42 12-42 Quick Check Bay Architects is considering a drafting machine that would cost $100,000, last four years, and provide annual cash savings of $10,000 and considerable intangible benefits each year. How large (in cash terms) would the intangible benefits have to be per year to justify investing in the machine if the discount rate is 14%? Bay Architects is considering a drafting machine that would cost $100,000, last four years, and provide annual cash savings of $10,000 and considerable intangible benefits each year. How large (in cash terms) would the intangible benefits have to be per year to justify investing in the machine if the discount rate is 14%? a. $15,000 b. $90,000 c. $24,317 d. $60,000 Bay Architects is considering a drafting machine that would cost $100,000, last four years, and provide annual cash savings of $10,000 and considerable intangible benefits each year. How large (in cash terms) would the intangible benefits have to be per year to justify investing in the machine if the discount rate is 14%? Bay Architects is considering a drafting machine that would cost $100,000, last four years, and provide annual cash savings of $10,000 and considerable intangible benefits each year. How large (in cash terms) would the intangible benefits have to be per year to justify investing in the machine if the discount rate is 14%? a. $15,000 b. $90,000 c. $24,317 d. $60,000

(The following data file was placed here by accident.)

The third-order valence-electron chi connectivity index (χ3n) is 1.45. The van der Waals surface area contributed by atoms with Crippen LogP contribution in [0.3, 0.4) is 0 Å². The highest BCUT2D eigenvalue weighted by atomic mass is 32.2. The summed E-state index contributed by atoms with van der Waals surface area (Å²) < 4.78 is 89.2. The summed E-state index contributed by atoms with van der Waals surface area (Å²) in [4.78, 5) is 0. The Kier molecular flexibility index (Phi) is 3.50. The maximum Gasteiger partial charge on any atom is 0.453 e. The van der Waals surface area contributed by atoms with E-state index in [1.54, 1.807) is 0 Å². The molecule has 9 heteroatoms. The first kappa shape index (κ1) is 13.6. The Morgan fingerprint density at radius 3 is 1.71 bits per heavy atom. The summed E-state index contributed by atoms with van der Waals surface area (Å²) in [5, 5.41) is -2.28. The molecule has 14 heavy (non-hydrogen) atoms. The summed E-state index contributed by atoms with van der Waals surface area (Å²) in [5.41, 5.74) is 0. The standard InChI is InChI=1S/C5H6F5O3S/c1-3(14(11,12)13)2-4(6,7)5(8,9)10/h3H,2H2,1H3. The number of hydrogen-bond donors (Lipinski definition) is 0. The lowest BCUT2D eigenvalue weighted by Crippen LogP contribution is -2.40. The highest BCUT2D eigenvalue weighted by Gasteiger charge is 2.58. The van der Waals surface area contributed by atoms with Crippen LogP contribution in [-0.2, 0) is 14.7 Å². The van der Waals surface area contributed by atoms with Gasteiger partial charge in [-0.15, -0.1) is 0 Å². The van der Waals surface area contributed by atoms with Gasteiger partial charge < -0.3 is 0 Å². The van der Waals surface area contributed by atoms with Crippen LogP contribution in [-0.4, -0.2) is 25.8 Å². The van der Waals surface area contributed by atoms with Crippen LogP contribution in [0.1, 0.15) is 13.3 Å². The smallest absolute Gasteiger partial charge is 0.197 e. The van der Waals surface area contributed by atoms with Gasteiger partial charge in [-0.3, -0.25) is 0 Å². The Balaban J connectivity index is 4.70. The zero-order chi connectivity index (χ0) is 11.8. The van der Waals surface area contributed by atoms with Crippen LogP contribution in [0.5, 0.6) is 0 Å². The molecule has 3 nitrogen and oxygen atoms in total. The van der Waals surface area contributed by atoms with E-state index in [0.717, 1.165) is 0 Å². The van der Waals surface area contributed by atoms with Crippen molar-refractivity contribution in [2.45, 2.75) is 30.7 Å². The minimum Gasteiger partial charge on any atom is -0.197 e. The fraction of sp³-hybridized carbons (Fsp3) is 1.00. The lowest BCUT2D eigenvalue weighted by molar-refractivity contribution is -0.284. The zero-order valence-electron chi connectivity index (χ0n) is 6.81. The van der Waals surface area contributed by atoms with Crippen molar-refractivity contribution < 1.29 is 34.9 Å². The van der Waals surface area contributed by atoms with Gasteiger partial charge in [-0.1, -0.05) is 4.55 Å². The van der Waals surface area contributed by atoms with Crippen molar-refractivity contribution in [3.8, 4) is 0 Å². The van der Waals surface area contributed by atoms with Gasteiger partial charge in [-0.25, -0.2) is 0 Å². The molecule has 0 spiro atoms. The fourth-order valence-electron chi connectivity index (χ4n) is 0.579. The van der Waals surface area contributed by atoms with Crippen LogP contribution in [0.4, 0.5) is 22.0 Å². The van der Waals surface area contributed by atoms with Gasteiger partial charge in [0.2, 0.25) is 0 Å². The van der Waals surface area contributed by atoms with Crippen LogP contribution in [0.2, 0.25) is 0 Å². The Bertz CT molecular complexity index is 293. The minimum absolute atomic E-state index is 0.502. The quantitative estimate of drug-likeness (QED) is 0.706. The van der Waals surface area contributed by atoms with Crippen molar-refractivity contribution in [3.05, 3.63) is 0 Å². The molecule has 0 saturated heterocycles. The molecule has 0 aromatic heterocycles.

43 12-43 Bay Architects is considering a drafting machine that would cost $100,000, last four years, and provide annual cash savings of $10,000 and considerable intangible benefits each year. How large (in cash terms) would the intangible benefits have to be per year to justify investing in the machine if the discount rate is 14%? Bay Architects is considering a drafting machine that would cost $100,000, last four years, and provide annual cash savings of $10,000 and considerable intangible benefits each year. How large (in cash terms) would the intangible benefits have to be per year to justify investing in the machine if the discount rate is 14%? a. $15,000 b. $90,000 c. $24,317 d. $60,000 Bay Architects is considering a drafting machine that would cost $100,000, last four years, and provide annual cash savings of $10,000 and considerable intangible benefits each year. How large (in cash terms) would the intangible benefits have to be per year to justify investing in the machine if the discount rate is 14%? Bay Architects is considering a drafting machine that would cost $100,000, last four years, and provide annual cash savings of $10,000 and considerable intangible benefits each year. How large (in cash terms) would the intangible benefits have to be per year to justify investing in the machine if the discount rate is 14%? a. $15,000 b. $90,000 c. $24,317 d. $60,000 Quick Check $70,860/2.914 = $24,317